Egypt’s broadest opposition alliance said it would boycott the next parliamentary elections, clouding President Mohamed Mursi’s hopes of bridging a widening political divide.
The rejection, announced today by the National Salvation Front opposition alliance, came hours before Mursi started talks with parties that participants say aim to make recommendations to guarantee the transparency of a four-stage legislative vote that begins in April. The front said it refuses to take part in today’s talks.
Egypt has struggled to restore stability since the 2011 uprising against Hosni Mubarak. Mursi’s critics argue he has focused on cementing the power of his Muslim Brotherhood at the expense of the nation’s broader interests.
The political divide, underlined by regular street protests which have often erupted into violence, has thwarted efforts to revive the economy, making the government’s bid to negotiate a $4.8 billion International Monetary Fund loan more urgent.
Mursi “can speak with himself” or anyone else he wants, Sameh Ashour, the head of the lawyers’ syndicate and a leader within the NSF, said at a news conference in Cairo. “Talks today are in vain,” he said, adding that the bloc will “not accept a dialogue on the bodies of the martyrs.”
Ashour listed the bloc’s grievances with Mursi, from his pushing through of an Islamist-backed constitution that sparked clashes to ignoring demands for a new national unity coalition and a committee to amend the charter. He accused the government of pressing ahead with its plans “without real acknowledgement that Egypt is greater than any one party.”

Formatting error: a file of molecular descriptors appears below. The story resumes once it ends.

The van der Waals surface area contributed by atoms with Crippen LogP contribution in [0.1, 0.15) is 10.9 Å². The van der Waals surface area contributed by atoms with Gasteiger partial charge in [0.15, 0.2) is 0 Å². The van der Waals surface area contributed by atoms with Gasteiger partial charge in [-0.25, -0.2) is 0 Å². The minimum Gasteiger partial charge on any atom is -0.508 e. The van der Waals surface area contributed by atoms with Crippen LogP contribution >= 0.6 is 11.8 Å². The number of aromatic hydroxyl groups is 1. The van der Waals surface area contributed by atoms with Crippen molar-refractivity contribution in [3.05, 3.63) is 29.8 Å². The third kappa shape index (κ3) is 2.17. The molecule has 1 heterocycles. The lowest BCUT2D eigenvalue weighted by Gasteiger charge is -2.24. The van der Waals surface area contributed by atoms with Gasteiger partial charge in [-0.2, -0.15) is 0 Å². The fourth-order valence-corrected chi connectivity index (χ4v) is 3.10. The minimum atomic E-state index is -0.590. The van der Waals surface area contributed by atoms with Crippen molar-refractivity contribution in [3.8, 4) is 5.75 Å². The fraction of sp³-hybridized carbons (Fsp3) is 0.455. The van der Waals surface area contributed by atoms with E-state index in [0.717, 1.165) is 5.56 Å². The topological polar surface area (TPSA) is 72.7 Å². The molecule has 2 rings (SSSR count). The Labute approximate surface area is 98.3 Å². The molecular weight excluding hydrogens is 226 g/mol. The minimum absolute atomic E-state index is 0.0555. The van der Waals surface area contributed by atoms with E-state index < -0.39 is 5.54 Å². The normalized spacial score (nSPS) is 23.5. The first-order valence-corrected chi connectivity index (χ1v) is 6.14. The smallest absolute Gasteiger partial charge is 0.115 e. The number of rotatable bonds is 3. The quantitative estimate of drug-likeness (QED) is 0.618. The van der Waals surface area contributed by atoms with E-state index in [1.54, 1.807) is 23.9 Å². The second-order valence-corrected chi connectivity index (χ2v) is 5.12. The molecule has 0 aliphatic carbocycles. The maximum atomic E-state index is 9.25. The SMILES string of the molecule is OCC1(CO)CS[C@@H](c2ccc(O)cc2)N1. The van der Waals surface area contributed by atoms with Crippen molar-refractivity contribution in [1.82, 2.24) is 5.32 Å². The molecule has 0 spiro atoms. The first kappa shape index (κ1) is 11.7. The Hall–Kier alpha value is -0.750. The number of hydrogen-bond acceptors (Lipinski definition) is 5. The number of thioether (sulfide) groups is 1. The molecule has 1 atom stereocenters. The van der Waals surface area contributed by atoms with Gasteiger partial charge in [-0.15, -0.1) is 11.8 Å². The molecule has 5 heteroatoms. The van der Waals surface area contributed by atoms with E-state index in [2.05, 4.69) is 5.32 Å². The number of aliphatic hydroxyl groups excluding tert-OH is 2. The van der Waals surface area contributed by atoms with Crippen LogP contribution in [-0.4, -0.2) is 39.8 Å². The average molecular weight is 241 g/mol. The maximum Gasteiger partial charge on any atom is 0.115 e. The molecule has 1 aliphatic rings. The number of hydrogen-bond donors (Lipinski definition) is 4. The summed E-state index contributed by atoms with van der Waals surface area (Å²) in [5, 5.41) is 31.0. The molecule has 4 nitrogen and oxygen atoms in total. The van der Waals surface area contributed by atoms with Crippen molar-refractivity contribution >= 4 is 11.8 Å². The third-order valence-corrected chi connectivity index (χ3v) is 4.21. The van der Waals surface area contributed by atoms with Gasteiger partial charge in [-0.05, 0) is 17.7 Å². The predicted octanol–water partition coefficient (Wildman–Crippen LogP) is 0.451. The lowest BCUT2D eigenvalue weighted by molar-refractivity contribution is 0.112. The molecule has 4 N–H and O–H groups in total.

At the start of today’s talks, Mursi stressed his invitation to “everyone” and that he hopes that those who didn’t take part will join later. In comments carried on state television, he urged them to submit comments or recommendations to guarantee the vote’s transparency.
“We are all keen for these elections to be completely transparent,” he said, adding that the elections commission was awaiting recommendations resulting from the talks.
Mursi, who became Egypt’s first freely chosen civilian president in June, has stressed that the parliamentary election is key to achieving stability and rebuilding state institutions.
The parties that have so far responded to his call for dialogue on the vote have been mostly his Islamist allies. The NSF’s boycott may deepen divisions and raise questions about the legitimacy of the vote.
The April 6 youth movement said earlier today it won’t attend the talks on the grounds that Mursi’s invitation was not serious as “it came after the election date was already set.”
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